In Costa Rica there is a free health system where even medicines are delivered by doctors. The primary and secondary schools are also free. In turn, the national radio station gives classes for those who for different reasons cannot attend school.
Do you know the “mentiriólogo”? One of the funniest curiosities in Costa Rica…
As soon as we arrived in the country we spent the first days constantly looking at the weather forecasts. The gray sky threatened and we did not want the rain to bother our plans. But soon we realized that it was useless to look at what the meteorologists said. Being located between 2 oceans and having many mountainous areas in such a small territory, the climate of Costa Rica is absolutely unpredictable. That is why meteorologists do not usually guess one and have earned the nickname of “mentiriólogos” (from the Spanish verb “mentir” = to lie).
Costa Rica was named in that way by Christopher Columbus. After the Spaniards arrived other settlers, including Germans, Poles, Italians and French. Later people from Jamaica and other Caribbean islands landed.
At present, many citizens of other Latin countries choose this country to escape the reality of their places of origin. All this results in a great ethnic, cultural, and linguistic diversity.
Costa Rica generates more than 99% of its electricity using renewable energy
One of the most important facts about Costa Rica is that the country generates the majority of its energy using 5 renewable sources: hydroelectric, wind, geothermal, biomass, and solar energy.
There are a thousand ways to call the rain
Just as the Eskimos have different words to differentiate between 30 shades of white, in Costa Rica the rain is called in many ways. It is a very rainy country, so it has the largest rivers in the world behind those of New Zealand. When it rains very little, it is called cat hair or garúa. On the other hand, when the rain is intense, it is called baldazo, rain or temporary. Another way to call rain, especially in the Caribbean, is wadding (from English water).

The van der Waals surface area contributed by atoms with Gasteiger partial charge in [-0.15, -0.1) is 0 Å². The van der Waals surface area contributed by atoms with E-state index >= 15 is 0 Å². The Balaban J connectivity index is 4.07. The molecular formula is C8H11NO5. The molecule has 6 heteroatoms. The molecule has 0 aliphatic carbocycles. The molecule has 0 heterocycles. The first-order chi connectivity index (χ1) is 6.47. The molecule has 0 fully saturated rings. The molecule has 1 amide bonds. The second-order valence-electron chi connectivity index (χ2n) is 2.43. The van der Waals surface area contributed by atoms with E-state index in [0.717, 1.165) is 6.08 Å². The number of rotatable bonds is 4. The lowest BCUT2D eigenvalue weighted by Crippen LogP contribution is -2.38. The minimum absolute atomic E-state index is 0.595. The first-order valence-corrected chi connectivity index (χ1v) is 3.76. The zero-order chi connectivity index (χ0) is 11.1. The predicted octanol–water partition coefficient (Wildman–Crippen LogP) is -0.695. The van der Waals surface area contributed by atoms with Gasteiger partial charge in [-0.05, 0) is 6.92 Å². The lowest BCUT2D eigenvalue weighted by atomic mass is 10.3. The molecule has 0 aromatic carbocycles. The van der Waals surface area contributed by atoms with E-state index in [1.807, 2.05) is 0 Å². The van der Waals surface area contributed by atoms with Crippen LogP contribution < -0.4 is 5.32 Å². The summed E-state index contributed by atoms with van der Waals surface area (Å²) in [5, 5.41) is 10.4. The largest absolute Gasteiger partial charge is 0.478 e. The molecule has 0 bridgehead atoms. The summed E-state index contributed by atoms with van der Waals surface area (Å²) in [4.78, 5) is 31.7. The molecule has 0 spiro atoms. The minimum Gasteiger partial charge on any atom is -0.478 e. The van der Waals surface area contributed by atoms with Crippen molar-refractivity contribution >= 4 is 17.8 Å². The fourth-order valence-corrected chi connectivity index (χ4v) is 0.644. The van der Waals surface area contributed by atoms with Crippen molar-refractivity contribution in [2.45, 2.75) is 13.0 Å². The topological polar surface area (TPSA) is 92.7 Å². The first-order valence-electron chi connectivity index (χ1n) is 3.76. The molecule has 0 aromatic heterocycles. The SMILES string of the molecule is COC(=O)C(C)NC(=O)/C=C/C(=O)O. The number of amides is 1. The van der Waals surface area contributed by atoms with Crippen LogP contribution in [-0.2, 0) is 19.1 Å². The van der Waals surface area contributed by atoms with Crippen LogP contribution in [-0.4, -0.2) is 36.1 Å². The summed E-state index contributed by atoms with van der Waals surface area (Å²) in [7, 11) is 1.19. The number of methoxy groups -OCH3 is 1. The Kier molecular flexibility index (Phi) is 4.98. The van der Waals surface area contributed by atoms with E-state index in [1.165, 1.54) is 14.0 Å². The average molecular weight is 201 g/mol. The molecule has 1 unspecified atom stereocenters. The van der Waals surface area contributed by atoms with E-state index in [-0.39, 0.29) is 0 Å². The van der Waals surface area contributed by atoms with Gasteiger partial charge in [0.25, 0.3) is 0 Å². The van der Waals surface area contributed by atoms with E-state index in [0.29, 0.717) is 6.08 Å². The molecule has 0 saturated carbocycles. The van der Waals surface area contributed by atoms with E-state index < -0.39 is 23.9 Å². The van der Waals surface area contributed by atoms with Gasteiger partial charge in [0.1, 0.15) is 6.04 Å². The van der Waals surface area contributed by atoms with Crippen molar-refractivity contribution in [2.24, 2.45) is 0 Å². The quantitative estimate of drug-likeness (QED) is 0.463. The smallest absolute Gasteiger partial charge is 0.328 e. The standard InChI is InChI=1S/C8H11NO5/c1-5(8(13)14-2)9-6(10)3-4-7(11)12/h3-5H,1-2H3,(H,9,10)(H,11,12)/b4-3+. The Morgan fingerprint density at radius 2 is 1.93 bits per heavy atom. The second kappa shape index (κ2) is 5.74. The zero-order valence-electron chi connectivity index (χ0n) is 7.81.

It is categorized as one of the happiest countries in the world
It should not be surprising all that this little Central American jewel has to offer. Do you find it hard to believe it? Come and see it by yourself; We promise you will not be disappointed!
Volcanoes are protagonists of several curiosities of Costa Rica
There are around 200 volcanic formations in the country, half active. The most famous volcano is the Arenal, it is also one of the most active in the world. Luckily, since 1968 there is no dangerous eruption. Still, with so many volcanoes, the land in Costa Rica is alive: the Vulcanological and Seismological Observatory of Costa Rica records several tremors every day
Take into account the Tica hour
We are not referring to any advance of the hour! The safest thing is that if you stay with a tico at an hour, come a little later. This delay is part of the culture of the country and is known as the hour.
The largest lake in the country is artificial!
One of the most unusual curiosities in Costa Rica: Lake Arenal is the largest in the country and it is artificial! It is at the foot of the Arenal Volcano and is a great recreational water sports center.
Cold pipe is the remedy for all evils
There is nothing more appetizing than laying on a Costa Rican beach with a cold pipe in your hand. Pipe is called young green coconut, which has a very rich water inside. This liquid is very nutritious thanks to potassium and the large amount of antioxidants it contains. It also has isotonic properties and is ideal to avoid dehydration. Because of all this, during the Second World War, coconut water was used as a substitute for plasma for emergency blood transfusions.
The most remote part of Costa Rica is one of the most famous worldwide!
Have you heard of Isla del Coco? It is a Pacific island 600 kilometers from the mainland. It is totally uninhabited despite being large enough (12 × 5 kilometers). Maybe saying it like that does not sound like anything. But, what if we tell you that there was filmed the start of the movie Jurassic Park? Millions of people have virtually visited Isla del Coco without knowing it, one of the most artistic curiosities in Costa Rica.
It is not enough to know Spanish to understand everything in Costa Rica
Another of the curiosities of Costa Rica is the amount of words they use. The street slang is called “pachuco” and the truth is that it seems a language totally different from Spanish. “Bretear” means to work; “mae” is equivalent to the “tío” in Spain, or “tuanis” is used when something is cool. Other words that seemed curious to us was to call the gas station “pump” or “prey” to a traffic jam.